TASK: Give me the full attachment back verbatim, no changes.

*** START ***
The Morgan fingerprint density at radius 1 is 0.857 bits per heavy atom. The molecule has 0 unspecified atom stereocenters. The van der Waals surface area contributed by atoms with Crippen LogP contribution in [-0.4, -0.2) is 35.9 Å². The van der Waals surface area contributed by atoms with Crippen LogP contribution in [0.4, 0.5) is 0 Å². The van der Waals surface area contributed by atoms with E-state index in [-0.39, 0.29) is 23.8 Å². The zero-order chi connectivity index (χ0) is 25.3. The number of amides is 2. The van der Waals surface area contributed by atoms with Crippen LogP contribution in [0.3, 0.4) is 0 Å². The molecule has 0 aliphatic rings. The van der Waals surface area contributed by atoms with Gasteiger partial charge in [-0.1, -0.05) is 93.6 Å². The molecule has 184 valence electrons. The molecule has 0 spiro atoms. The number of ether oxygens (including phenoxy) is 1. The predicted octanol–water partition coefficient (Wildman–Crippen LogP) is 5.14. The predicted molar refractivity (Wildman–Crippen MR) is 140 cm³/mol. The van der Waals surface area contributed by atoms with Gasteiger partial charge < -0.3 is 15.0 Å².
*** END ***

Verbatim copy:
The Morgan fingerprint density at radius 1 is 0.857 bits per heavy atom. The molecule has 0 unspecified atom stereocenters. The van der Waals surface area contributed by atoms with Crippen LogP contribution in [-0.4, -0.2) is 35.9 Å². The van der Waals surface area contributed by atoms with Crippen LogP contribution in [0.4, 0.5) is 0 Å². The van der Waals surface area contributed by atoms with E-state index in [-0.39, 0.29) is 23.8 Å². The zero-order chi connectivity index (χ0) is 25.3. The number of amides is 2. The van der Waals surface area contributed by atoms with Crippen LogP contribution in [0.3, 0.4) is 0 Å². The molecule has 0 aliphatic rings. The van der Waals surface area contributed by atoms with Gasteiger partial charge in [-0.1, -0.05) is 93.6 Å². The molecule has 184 valence electrons. The molecule has 0 spiro atoms. The number of ether oxygens (including phenoxy) is 1. The predicted octanol–water partition coefficient (Wildman–Crippen LogP) is 5.14. The predicted molar refractivity (Wildman–Crippen MR) is 140 cm³/mol. The van der Waals surface area contributed by atoms with Gasteiger partial charge < -0.3 is 15.0 Å².